If it's in the News, it's in our Polls. Public opinion polling since 2003.

 

GENERAL POLITICS

  • Voters Say Impeachment Unlikely from Mueller Report Despite Media’s Efforts

    Voters think Special Counsel Robert Mueller’s report is unlikely to help congressional Democrats impeach President Trump, but they expect reporters to try to hurt the president with it if they can.

    The latest Rasmussen Reports national telephone and online survey finds that 58% of Likely U.S. Voters say the findings in the Mueller report are unlikely to lead to Trump’s impeachment, with 33% who say it’s Not At All Likely. Thirty-three percent (33%) disagree and say the report is likely to help impeach the president, but that includes only 14% who feel it’s Very Likely. (To see survey question wording, click here.)

    (Want a free daily e-mail update? If it's in the news, it's in our polls). Rasmussen Reports updates are also available on Twitter or Facebook.

    The survey of 1,000 Likely Voters was conducted on April 22-23, 2019 by Rasmussen Reports. The margin of sampling error is +/- 3 percentage points with a 95% level of confidence. Field work for all Rasmussen Reports surveys is conducted by Pulse Opinion Research, LLC.

  • Many Reject Mueller’s Findings But Not Sure Why

    A sizable number of voters don’t agree with the findings of Special Counsel Robert Mueller’s report, although many of them are not exactly sure why. Most voters think politics is the reason for the criticism.

    The latest Rasmussen Reports national telephone and online survey finds that a plurality (47%) of Likely U.S. Voters agrees with Mueller’s conclusion that there was no collusion between Russia and the Trump campaign and no prosecutable obstruction of justice by President Trump. Thirty-nine percent (39%) disagree, while 15% are not sure. (To see survey question wording, click here.)

    (Want a free daily e-mail update? If it's in the news, it's in our polls). Rasmussen Reports updates are also available on Twitter or Facebook.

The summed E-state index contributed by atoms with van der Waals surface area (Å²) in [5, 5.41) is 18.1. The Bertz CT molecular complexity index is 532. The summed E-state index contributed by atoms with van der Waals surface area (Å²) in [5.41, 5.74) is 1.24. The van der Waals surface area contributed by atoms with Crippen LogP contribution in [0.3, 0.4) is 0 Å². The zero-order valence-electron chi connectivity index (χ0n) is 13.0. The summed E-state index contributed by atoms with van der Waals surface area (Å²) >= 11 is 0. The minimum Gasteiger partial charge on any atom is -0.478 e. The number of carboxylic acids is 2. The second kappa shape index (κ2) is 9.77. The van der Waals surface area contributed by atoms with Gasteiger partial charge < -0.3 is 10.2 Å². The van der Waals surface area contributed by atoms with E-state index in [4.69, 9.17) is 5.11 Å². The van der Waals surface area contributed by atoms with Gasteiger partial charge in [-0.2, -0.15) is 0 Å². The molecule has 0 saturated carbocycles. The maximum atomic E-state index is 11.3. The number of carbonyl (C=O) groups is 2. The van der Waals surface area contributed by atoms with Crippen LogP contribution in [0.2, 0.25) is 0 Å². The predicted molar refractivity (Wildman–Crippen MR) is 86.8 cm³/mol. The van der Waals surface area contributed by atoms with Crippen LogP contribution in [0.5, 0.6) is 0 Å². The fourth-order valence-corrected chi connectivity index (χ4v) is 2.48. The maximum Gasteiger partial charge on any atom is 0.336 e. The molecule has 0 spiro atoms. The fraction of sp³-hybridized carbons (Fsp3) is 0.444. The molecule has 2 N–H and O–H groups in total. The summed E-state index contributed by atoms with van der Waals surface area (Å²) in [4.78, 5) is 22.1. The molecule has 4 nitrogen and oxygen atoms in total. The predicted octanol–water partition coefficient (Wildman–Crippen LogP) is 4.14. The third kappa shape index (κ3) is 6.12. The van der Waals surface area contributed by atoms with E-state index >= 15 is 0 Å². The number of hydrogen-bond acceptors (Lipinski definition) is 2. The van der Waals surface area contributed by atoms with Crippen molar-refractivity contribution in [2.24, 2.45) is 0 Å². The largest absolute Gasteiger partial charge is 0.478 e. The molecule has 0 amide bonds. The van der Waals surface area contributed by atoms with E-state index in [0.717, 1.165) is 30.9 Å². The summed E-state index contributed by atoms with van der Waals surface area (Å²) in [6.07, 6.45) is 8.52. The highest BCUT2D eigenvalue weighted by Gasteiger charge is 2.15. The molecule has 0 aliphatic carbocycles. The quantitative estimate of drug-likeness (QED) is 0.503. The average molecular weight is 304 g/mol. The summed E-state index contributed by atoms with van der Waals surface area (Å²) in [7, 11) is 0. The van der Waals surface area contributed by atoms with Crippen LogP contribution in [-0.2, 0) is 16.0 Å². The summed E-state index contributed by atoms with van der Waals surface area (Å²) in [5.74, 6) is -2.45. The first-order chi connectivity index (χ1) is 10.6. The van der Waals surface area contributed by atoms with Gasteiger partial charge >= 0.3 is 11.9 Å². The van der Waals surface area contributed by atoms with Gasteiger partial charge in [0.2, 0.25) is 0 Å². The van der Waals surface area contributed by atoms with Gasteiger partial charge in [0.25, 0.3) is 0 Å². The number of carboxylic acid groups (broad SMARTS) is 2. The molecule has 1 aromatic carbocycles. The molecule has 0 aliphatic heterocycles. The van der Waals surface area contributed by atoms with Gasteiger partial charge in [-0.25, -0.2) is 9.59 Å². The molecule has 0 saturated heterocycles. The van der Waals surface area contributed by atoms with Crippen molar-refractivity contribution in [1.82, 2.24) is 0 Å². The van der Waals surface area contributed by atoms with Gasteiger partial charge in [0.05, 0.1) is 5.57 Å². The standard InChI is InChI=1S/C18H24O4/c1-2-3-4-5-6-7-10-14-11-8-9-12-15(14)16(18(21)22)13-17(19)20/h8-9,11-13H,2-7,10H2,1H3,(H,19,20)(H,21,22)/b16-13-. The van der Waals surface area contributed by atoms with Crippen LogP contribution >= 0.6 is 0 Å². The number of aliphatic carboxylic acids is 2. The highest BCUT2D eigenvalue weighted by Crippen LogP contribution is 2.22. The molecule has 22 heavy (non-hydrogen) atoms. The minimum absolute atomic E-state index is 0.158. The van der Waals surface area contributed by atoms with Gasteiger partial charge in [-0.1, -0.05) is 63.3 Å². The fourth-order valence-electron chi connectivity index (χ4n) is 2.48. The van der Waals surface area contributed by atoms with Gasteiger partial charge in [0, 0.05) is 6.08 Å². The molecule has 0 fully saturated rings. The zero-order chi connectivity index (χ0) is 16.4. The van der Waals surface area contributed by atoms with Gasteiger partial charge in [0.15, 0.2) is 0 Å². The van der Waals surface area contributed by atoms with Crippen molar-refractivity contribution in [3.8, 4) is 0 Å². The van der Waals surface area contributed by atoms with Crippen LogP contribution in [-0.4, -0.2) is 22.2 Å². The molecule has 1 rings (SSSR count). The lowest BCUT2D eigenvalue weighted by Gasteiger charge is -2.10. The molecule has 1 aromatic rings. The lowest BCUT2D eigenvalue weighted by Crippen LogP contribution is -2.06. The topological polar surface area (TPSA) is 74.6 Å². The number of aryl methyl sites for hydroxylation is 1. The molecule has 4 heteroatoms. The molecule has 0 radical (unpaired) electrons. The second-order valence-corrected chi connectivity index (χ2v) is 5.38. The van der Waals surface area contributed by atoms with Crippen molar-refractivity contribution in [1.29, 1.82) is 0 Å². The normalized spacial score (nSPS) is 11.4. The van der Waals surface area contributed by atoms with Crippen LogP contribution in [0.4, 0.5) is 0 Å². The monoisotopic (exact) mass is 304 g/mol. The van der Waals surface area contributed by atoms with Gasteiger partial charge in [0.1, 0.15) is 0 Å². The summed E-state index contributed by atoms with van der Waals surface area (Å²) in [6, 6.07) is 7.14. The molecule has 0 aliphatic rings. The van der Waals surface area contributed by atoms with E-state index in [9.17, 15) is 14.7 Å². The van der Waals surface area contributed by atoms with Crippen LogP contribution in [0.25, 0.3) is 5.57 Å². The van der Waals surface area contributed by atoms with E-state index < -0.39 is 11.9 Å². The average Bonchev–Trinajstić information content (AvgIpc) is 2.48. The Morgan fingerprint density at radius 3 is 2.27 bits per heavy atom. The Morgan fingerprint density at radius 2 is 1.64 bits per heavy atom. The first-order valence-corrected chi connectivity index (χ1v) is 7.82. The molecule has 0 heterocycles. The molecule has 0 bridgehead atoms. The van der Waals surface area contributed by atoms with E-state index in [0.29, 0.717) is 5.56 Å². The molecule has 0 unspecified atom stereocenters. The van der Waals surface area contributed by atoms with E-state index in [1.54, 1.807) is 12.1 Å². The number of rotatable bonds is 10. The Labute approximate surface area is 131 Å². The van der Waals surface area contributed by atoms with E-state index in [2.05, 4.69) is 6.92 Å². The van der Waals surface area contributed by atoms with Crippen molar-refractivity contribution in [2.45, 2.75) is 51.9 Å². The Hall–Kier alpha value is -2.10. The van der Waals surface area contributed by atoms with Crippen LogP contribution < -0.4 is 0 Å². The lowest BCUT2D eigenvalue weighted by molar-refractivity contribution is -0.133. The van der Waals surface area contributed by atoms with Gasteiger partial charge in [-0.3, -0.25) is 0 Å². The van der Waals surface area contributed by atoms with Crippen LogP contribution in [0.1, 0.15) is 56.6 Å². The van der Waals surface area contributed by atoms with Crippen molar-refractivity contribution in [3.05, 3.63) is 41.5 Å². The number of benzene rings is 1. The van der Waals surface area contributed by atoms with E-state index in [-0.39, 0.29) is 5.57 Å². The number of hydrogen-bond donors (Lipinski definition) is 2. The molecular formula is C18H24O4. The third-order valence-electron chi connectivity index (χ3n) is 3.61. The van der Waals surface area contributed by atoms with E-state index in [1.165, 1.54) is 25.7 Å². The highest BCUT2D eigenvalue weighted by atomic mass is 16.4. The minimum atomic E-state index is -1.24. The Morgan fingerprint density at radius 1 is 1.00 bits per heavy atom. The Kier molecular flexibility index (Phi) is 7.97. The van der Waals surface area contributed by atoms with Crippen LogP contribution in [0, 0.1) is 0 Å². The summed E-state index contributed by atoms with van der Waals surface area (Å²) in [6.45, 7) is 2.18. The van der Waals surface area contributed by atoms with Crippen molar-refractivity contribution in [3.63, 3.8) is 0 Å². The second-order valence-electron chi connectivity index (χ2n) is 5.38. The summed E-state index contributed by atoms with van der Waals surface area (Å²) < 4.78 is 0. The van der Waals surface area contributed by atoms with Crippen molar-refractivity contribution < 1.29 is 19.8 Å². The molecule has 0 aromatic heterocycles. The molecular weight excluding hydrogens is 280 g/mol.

The survey of 1,000 Likely Voters was conducted on April 18 and 21, 2019 by Rasmussen Reports. The margin of sampling error is +/- 3 percentage points with a 95% level of confidence. Field work for all Rasmussen Reports surveys is conducted by Pulse Opinion Research, LLC.

  • Most Would Vote for Gay President, Not So Sure Others Would

    Pete Buttigieg, the little-known Democratic mayor of South Bend, Indiana, is hoping to be the first openly gay presidential nominee of a major party. Most voters are willing to support a gay president, but they’re far less confident that others close to them feel the same way.

    A new Rasmussen Reports national telephone and online survey finds that 59% of Likely U.S. Voters say they would personally be willing to vote for an openly gay president. Thirty percent (30%) would not, while 12% are not sure. (To see survey question wording, click here.)

    (Want a free daily e-mail update? If it's in the news, it's in our polls). Rasmussen Reports updates are also available on Twitter or Facebook.

    The survey of 1,000 Likely Voters was conducted on April 10-11, 2019 by Rasmussen Reports. The margin of sampling error is +/- 3 percentage points with a 95% level of confidence. Field work for all Rasmussen Reports surveys is conducted by Pulse Opinion Research, LLC.

  • Many See 9/11 As A Fading Memory

    A Muslim congresswoman has drawn criticism for recent comments that appeared to downplay the terrorist attacks on September 11, 2001, but voters are closely divided over whether Americans even remember that horrific day. One-in-three can’t say how many died in those attacks.